Publications by authors named "Rejhan Idrizi"

4 Publications

  • Page 1 of 1

Striatal but not frontal cortical up-regulation of the epidermal growth factor receptor in rats exposed to immune activation in utero and cannabinoid treatment in adolescence.

Psychiatry Res 2016 06 18;240:260-264. Epub 2016 Apr 18.

Molecular Psychopharmacology Laboratory, The Florey Institute of Neuroscience and Mental Health, Parkville, Victoria, Australia; Department of Psychiatry, The University of Melbourne, Parkville, Victoria, Australia; Northern Psychiatry Research Centre, Northern Area Mental Health Servic(f)e, Epping, Victoria, Australia. Electronic address:

In utero maternal immune activation (MIA) and cannabinoid exposure during adolescence constitute environmental risk factors for schizophrenia. We investigated these risk factors alone and in combination ("two-hit") on epidermal growth factor receptor (EGFR) and neuregulin-1 receptor (ErbB4) levels in the rat brain. EGFR but not ErbB4 receptor protein levels were significantly increased in the nucleus accumbens and striatum of "two-hit" rats only, with no changes seen at the mRNA level. These findings support region specific EGF-system dysregulation as a plausible mechanism in this animal model of schizophrenia pathogenesis.
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http://dx.doi.org/10.1016/j.psychres.2016.04.026DOI Listing
June 2016

Effect of oxygen on cardiac differentiation in mouse iPS cells: role of hypoxia inducible factor-1 and Wnt/beta-catenin signaling.

PLoS One 2013 12;8(11):e80280. Epub 2013 Nov 12.

Heart Failure Research Group, Baker IDI Heart and Diabetes Institute, Melbourne, Australia.

Background: Disturbances in oxygen levels have been found to impair cardiac organogenesis. It is known that stem cells and differentiating cells may respond variably to hypoxic conditions, whereby hypoxia may enhance stem cell pluripotency, while differentiation of multiple cell types can be restricted or enhanced under hypoxia. Here we examined whether HIF-1alpha modulated Wnt signaling affected differentiation of iPS cells into beating cardiomyocytes.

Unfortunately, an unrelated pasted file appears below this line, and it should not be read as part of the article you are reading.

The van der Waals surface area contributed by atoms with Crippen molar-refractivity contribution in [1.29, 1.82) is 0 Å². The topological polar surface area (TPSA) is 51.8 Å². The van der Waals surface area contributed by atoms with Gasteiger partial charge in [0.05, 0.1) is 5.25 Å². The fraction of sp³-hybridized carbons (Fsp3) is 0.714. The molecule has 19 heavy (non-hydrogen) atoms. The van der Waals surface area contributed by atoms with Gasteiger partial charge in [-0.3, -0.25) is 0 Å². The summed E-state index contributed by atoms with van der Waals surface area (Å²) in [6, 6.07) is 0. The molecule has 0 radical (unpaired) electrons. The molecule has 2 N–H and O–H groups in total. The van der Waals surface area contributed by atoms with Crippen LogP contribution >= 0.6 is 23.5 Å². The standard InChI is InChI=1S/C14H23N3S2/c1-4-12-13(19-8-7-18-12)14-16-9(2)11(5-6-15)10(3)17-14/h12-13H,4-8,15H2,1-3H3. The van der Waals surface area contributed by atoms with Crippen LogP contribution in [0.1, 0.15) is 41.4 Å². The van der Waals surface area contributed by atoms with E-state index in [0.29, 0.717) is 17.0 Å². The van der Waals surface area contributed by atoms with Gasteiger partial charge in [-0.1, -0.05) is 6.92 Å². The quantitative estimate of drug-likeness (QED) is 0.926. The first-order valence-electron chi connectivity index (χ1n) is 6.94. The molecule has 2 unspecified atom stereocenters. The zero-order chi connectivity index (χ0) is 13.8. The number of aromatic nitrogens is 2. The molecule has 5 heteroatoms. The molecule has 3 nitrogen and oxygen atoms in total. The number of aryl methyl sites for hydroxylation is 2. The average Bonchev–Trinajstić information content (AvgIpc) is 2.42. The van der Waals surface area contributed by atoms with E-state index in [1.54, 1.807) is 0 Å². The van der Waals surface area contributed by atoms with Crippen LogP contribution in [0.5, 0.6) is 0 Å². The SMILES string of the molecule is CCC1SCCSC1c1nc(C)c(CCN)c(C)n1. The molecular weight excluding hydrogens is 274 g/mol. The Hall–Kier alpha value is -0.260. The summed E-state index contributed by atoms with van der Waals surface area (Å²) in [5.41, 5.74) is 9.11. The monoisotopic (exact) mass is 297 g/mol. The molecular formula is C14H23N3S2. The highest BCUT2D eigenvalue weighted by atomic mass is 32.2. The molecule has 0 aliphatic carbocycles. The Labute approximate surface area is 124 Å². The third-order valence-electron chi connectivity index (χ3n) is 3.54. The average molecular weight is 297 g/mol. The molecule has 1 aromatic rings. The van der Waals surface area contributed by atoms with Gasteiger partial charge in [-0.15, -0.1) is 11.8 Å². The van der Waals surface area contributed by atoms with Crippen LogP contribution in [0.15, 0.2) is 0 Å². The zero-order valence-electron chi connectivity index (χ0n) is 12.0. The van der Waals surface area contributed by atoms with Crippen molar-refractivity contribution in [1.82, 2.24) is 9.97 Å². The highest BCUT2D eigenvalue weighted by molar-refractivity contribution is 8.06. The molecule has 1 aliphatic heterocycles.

Objective: We investigated whether transient and sustained hypoxia affects differentiation of cardiomyocytes derived from murine induced pluripotent stem (iPS) cells, assessed the involvement of HIF-1alpha (hypoxia-inducible factor-1alpha) and the canonical Wnt pathway in this process.

Methods: Embryoid bodies (EBs) derived from iPS cells were differentiated into cardiomyocytes and were exposed either to 24 h normoxia or transient hypoxia followed by a further 13 days of normoxic culture.

Results: At 14 days of differentiation, 59 ± 2% of normoxic EBs were beating, whilst transient hypoxia abolished beating at 14 days and EBs appeared immature. Hypoxia induced a significant increase in Brachyury and islet-1 mRNA expression, together with reduced troponin C expression. Collectively, these data suggest that transient and sustained hypoxia inhibits maturation of differentiating cardiomyocytes. Compared to normoxia, hypoxia increased HIF-1alpha, Wnt target and ligand genes in EBs, as well as accumulation of HIF-1alpha and beta-catenin in nuclear protein extracts, suggesting involvement of the Wnt/beta-catenin pathway.

Conclusion: Hypoxia impairs cardiomyocyte differentiation and activates Wnt signaling in undifferentiated iPS cells. Taken together the study suggests that oxygenation levels play a critical role in cardiomyocyte differentiation and suggest that hypoxia may play a role in early cardiogenesis.
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http://journals.plos.org/plosone/article?id=10.1371/journal.pone.0080280PLOS
http://www.ncbi.nlm.nih.gov/pmc/articles/PMC3827186PMC
July 2014